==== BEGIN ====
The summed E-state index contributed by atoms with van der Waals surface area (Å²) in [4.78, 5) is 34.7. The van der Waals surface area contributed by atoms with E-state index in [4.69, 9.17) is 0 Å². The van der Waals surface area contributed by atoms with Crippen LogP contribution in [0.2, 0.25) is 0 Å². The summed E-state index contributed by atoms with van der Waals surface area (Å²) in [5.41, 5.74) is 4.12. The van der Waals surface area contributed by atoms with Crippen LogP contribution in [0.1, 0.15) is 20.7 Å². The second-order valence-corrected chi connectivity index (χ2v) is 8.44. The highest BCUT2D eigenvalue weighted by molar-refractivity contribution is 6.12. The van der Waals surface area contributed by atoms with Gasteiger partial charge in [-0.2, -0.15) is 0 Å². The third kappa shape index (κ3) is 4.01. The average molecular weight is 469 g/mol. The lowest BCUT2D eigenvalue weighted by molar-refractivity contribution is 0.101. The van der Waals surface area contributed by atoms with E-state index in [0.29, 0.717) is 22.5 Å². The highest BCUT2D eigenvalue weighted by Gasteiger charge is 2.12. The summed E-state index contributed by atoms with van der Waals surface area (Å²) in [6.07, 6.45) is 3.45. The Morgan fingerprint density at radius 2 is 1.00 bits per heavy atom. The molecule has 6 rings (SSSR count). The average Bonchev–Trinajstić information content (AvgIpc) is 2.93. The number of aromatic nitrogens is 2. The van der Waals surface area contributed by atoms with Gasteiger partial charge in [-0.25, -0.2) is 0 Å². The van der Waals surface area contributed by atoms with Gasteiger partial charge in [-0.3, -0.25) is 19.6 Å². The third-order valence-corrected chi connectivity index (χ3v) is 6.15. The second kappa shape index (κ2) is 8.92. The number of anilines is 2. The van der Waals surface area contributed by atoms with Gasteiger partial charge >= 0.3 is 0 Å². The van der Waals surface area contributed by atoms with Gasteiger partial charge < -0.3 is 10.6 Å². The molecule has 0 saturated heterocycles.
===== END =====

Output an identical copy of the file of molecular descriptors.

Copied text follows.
The summed E-state index contributed by atoms with van der Waals surface area (Å²) in [4.78, 5) is 34.7. The van der Waals surface area contributed by atoms with E-state index in [4.69, 9.17) is 0 Å². The van der Waals surface area contributed by atoms with Crippen LogP contribution in [0.2, 0.25) is 0 Å². The summed E-state index contributed by atoms with van der Waals surface area (Å²) in [5.41, 5.74) is 4.12. The van der Waals surface area contributed by atoms with Crippen LogP contribution in [0.1, 0.15) is 20.7 Å². The second-order valence-corrected chi connectivity index (χ2v) is 8.44. The highest BCUT2D eigenvalue weighted by molar-refractivity contribution is 6.12. The van der Waals surface area contributed by atoms with Gasteiger partial charge in [-0.2, -0.15) is 0 Å². The third kappa shape index (κ3) is 4.01. The average molecular weight is 469 g/mol. The lowest BCUT2D eigenvalue weighted by molar-refractivity contribution is 0.101. The van der Waals surface area contributed by atoms with E-state index in [0.29, 0.717) is 22.5 Å². The highest BCUT2D eigenvalue weighted by Gasteiger charge is 2.12. The summed E-state index contributed by atoms with van der Waals surface area (Å²) in [6.07, 6.45) is 3.45. The Morgan fingerprint density at radius 2 is 1.00 bits per heavy atom. The molecule has 6 rings (SSSR count). The average Bonchev–Trinajstić information content (AvgIpc) is 2.93. The number of aromatic nitrogens is 2. The van der Waals surface area contributed by atoms with Gasteiger partial charge in [-0.25, -0.2) is 0 Å². The van der Waals surface area contributed by atoms with Gasteiger partial charge in [-0.3, -0.25) is 19.6 Å². The third-order valence-corrected chi connectivity index (χ3v) is 6.15. The second kappa shape index (κ2) is 8.92. The number of anilines is 2. The van der Waals surface area contributed by atoms with Gasteiger partial charge >= 0.3 is 0 Å². The van der Waals surface area contributed by atoms with Gasteiger partial charge < -0.3 is 10.6 Å². The molecule has 0 saturated heterocycles.